Federal Laws on Spousal Spying: Electronic Communications Privacy Act
The Electronic Communications Privacy Act and the Stored Wire and Electronic Communications Act, commonly lumped together as the Electronic Communications Privacy Act (“ECPA”), are federal laws that prohibit certain types of electronic eavesdropping. Congress enacted these laws in 1986 to update the Federal Wiretap Act of 1968. The original ban on wiretapping protected a person’s privacy while using telephone lines. The 1968 legislation did not envision the use of such modes of communication as electronic messages, Internet chat rooms, text messaging, cellular telephones, Internet bulletin boards, or voice over IP. Since the ECPA was enacted, it has also been updated to reflect new technology.
The ECPA created penalties for any person who intentionally 1) intercepts, uses or discloses any wire or oral communication by using any electronic, mechanical, or other device, or 2) without authority accesses a wire or electronic communication while in storage. A distinction is made between the “interception” of electronic communications and mere access to communications that are in “storage.” Congress intended to provide stiffer penalties for “interception” than for accessing communications in “storage.”
There’s a distinction between “interception” and “storage” and it matters. The statute defines “interception” as the “aural or other acquisition of the contents of any wire, electronic, or oral communication through the use of any electronic, mechanical, or other device.” Electronic storage is “any temporary, immediate storage of a wire or electronic communication incidental to the electronic transmission thereof; and any storage of such communication by an electronic communication service for purposes of backup protection of such communication.”
What types of communications are covered?
The law applies to traditional telephone wiretaps, cordless telephone interceptions, electronic messages, voicemail systems, pagers, chat logs, web-streaming video, voice over IP, and recording or videotaping private face-to-face conversations. This list is not exhaustive but provides a hint of the wide-ranging application of this law to many types of communication.
What if my spouse gave me access to his/her email account and private chat room?
Consent is another principle to consider when deciding whether the ECPA applies. The ECPA only prohibits “unauthorized” use, disclosure, or interception. If your spouse has routinely given you his email account passwords and allowed you to use them, he has authorized you to find what you will. The courts will decide this issue of consent on a case-by-case basis, and it is not necessary for consent to be explicit. Implied consent can be found when the surrounding circumstances are taken into account. In light of the complexity of this area of the law, it is advisable for you to consult an attorney before taking any action that might be considered in violation of the ECPA.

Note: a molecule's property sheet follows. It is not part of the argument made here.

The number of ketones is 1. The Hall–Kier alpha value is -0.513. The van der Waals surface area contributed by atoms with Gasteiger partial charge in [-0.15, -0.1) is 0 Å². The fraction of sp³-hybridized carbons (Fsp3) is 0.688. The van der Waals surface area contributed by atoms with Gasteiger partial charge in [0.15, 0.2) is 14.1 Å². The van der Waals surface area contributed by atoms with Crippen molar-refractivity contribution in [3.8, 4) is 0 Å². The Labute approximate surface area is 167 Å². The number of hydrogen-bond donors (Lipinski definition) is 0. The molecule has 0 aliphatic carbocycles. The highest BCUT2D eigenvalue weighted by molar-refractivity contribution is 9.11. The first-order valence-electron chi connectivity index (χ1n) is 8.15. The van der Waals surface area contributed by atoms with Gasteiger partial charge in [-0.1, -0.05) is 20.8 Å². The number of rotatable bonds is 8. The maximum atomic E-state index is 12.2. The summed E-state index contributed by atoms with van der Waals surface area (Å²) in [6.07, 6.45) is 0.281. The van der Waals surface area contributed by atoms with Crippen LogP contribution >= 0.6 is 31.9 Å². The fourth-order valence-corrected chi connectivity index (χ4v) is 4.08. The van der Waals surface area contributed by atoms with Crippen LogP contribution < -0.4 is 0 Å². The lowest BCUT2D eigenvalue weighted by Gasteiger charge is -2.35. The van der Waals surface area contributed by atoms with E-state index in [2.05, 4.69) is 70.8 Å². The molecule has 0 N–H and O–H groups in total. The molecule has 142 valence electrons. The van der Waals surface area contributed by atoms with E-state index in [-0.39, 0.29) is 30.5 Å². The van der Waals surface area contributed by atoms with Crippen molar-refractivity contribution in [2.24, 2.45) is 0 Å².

Which telephone calls can I record?
Under the North Carolina statute, it is permissible to record a phone conversation if one of the parties to the communication is aware of and has consented to its being recorded. This means that you can record your own telephone calls. On the other hand, it is illegal to record telephone calls between your spouse and a third party, if neither party knows that the conversation is being recorded. It is important to be aware that some states require that both parties to a telephone call be aware of and consent to its being recorded. If you are recording a telephone call, and one of the callers is out-of-state, you could be violating the law of that state.
My spouse previously gave me his email password to retrieve an electronic bill; can I use it to see what he is up to now that we are separated?
The question here is whether your spouse gave up his or expectation of privacy in this email account when he or she gave you the password. The ECPA envisions this type of privacy intrusion by prohibiting not only the unauthorized access to stored communications, but by also prohibiting the access of stored communications by one exceeding her authority. In practice, this means that if the password was given to you for a certain purpose, you could not use it for other purposes. To do so could expose you to financial and criminal consequences.